All that work, all that infrastructure, created a web of communities with deep affective and intergenerational ties to the Land and – for a long time -- unflinching support for Israel and its security ‘needs’. We learned a lot about Israel, but we hardly heard anything about displacement, occupation, Palestinian refugees. When we did hear something, it was said their crisis was manufactured by the unwillingness of other Arab countries to take them in and that they had left voluntarily, in any case. Not “our” concern. Israel was always precarious, we learned, but it had a promising virility (personified for us, tween girls, by all those male shlichim in their 20’s and 30’s), and a will to survive. We learned that we needed Israel and that it needed us. (Well, “she” needed us, is what we were actually told). We were both surrounded by enemies, after all: Israel by hostile Arab nations, and we by a pervasive anti-semitism that may have gone underground since Nazism but was always waiting to spring back up. Sharing a precarious existence, we were told again and again, we had only ourselves to count on and we needed each other to survive.
The shlichim were just one part of a vast array of messagings and messengers that impressed us into the fate of the struggling Jewish democracy in the Middle East. In my middle school context, no one entertained the thought of a possible conflict between those terms – Jewish, ethno-national state and a democratic state. I had to go to college for that thought to become a thinkable thought.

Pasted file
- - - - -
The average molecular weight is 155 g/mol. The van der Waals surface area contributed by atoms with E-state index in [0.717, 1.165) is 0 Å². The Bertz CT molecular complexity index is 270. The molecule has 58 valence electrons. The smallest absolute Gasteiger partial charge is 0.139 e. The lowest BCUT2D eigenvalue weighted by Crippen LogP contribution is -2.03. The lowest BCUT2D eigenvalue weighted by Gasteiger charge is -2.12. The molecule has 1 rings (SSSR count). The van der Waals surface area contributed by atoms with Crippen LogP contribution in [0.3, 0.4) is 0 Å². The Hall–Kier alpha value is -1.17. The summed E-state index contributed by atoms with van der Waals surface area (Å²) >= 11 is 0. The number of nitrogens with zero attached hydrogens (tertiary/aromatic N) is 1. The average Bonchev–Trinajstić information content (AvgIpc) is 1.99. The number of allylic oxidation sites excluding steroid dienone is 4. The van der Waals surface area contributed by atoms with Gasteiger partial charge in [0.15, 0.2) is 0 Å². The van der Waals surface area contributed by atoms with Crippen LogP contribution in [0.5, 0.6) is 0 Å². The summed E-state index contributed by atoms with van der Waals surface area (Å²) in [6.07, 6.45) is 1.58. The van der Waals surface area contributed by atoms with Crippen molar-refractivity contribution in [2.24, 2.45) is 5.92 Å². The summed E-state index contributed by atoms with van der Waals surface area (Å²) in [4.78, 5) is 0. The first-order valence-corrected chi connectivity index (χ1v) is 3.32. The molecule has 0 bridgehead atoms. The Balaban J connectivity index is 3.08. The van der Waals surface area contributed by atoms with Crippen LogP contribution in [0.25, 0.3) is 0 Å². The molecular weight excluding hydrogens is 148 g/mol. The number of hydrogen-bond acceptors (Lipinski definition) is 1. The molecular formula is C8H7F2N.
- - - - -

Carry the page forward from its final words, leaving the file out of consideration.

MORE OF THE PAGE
Why do I suddenly recall all this now? Because the affective machinery has malfunctioned. Affect has a life of its own. Once installed, it does not always obey the law, norms and customs to which some try to harness it. Even corporeal lessons can have a variety of impacts. Being made to stand alone in front of a classroom can return a child to the fold. But it can also habituate children to stand alone in front of others when situations call for it. That very devotion to the “Land,” cultivated with such care and detail in my own youth, is what forces many of us to stand apart now, to recoil and protest. As families do when confronted with violence committed by one of their own, we members of the cultivated Jewish diaspora now find ourselves split into two: loyal members of the fold and shocked critics. And we look uncomprehendingly at each other. This is not something new. It has been going on for over thirty years, for me. For some more; for others less.